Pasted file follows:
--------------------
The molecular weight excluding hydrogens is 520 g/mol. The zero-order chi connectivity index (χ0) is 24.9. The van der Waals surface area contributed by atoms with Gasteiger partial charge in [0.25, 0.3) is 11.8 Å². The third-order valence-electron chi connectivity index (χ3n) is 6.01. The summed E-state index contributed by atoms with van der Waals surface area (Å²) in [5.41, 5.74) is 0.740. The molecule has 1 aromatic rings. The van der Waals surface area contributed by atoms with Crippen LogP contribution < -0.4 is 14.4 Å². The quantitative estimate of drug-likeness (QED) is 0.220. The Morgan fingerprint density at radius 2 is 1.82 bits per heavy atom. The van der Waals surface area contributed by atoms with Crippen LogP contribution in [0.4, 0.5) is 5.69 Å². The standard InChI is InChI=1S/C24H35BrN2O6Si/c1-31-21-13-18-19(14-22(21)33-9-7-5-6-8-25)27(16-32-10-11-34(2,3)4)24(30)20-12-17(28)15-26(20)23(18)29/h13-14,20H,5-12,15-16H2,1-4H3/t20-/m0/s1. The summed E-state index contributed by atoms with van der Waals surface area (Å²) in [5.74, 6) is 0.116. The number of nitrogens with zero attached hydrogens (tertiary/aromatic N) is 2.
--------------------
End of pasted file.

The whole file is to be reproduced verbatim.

The molecular weight excluding hydrogens is 520 g/mol. The zero-order chi connectivity index (χ0) is 24.9. The van der Waals surface area contributed by atoms with Gasteiger partial charge in [0.25, 0.3) is 11.8 Å². The third-order valence-electron chi connectivity index (χ3n) is 6.01. The summed E-state index contributed by atoms with van der Waals surface area (Å²) in [5.41, 5.74) is 0.740. The molecule has 1 aromatic rings. The van der Waals surface area contributed by atoms with Crippen LogP contribution < -0.4 is 14.4 Å². The quantitative estimate of drug-likeness (QED) is 0.220. The Morgan fingerprint density at radius 2 is 1.82 bits per heavy atom. The van der Waals surface area contributed by atoms with Crippen LogP contribution in [0.4, 0.5) is 5.69 Å². The standard InChI is InChI=1S/C24H35BrN2O6Si/c1-31-21-13-18-19(14-22(21)33-9-7-5-6-8-25)27(16-32-10-11-34(2,3)4)24(30)20-12-17(28)15-26(20)23(18)29/h13-14,20H,5-12,15-16H2,1-4H3/t20-/m0/s1. The summed E-state index contributed by atoms with van der Waals surface area (Å²) in [5.74, 6) is 0.116. The number of nitrogens with zero attached hydrogens (tertiary/aromatic N) is 2.